Song of Solomon 1:9
Parallel Verses
English Standard Version
I compare you, my love, to a mare among Pharaoh’s chariots.

King James Bible
I have compared thee, O my love, to a company of horses in Pharaoh's chariots.

American Standard Version
I have compared thee, O my love, To a steed in Pharaoh's chariots.

Douay-Rheims Bible
To my company of horsemen, in Pharao's chariots, have I likened thee, O my love.

English Revised Version
I have compared thee, O my love, to a steed in Pharaoh's chariots.

Webster's Bible Translation
I have compared thee, O my love, to a company of horses in Pharaoh's chariots.

Song of Solomon 1:9 Parallel
Keil and Delitzsch Biblical Commentary on the Old Testament

This comparison suaves prae vino, as well as that which in line 3 of the pentastich, Sol 1:3,

To smell thy ointments are sweet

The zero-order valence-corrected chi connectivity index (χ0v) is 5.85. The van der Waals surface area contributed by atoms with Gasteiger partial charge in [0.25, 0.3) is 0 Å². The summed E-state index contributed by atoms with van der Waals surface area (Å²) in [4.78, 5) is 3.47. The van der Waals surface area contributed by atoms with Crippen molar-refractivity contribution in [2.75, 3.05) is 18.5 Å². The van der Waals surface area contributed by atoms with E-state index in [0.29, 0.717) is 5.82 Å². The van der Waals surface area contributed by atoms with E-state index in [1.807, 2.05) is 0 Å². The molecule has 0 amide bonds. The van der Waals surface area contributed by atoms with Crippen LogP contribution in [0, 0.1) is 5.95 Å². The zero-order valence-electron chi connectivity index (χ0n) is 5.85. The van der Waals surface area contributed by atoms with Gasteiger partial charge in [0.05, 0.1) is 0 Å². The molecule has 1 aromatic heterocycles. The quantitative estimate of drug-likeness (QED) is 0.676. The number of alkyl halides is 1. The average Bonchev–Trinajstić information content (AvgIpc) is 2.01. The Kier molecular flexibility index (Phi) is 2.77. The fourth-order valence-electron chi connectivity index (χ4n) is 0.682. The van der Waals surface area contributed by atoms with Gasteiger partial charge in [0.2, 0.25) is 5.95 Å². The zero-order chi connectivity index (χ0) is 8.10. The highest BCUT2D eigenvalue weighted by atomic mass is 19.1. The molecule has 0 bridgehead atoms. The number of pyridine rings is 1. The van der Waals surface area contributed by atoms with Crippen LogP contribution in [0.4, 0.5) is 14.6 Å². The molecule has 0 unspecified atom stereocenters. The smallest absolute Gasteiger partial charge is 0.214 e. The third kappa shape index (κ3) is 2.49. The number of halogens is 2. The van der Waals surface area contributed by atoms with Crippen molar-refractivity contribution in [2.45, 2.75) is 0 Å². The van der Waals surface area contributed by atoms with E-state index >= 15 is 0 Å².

shows that when this song is sung wine is presented and perfumes are sprinkled; but the love of the host is, for those who sing, more excellent than all. It is maintained that ריח signifies fragrance emitted, and not smell. Hence Hengst., Hahn, Hlem., and Zck. explain: in odour thy ointments are sweet. Now the words can certainly, after Joshua 22:10; Job 32:4; 1 Kings 10:23, mean "sweet in (of) smell;" but in such cases the word with Lamed of reference naturally stands after that to which it gives the nearer reference, not as here before it. Therefore Hengst.: ad odorem unguentorem tuorum quod attinet bonus est, but such giving prominence to the subject and attraction (cf. 1 Samuel 2:4; Job 15:20) exclude one another; the accentuation correctly places לריה out of the gen. connection. Certainly this word, like the Arab. ryḥ, elsewhere signifies odor, and the Hiph. הריח (araḥ) odorari; but why should not ריח be also used in the sense of odoratus, since in the post-bibl. Heb. הריח חושׁ means the sense of smell, and also in Germ. "riechen" means to emit fragrance as well as to perceive fragrance? We explain after Genesis 2:9, where Lamed introduces the sense of sight, as here the sense of smell. Zckl. and others reply that in such a case the word would have been לריח; but the art. is wanting also at Genesis 2:9 (cf. Sol 3:6), and was not necessary, especially in poetry, which has the same relation to the art. as to asher, which, wherever practicable, is omitted.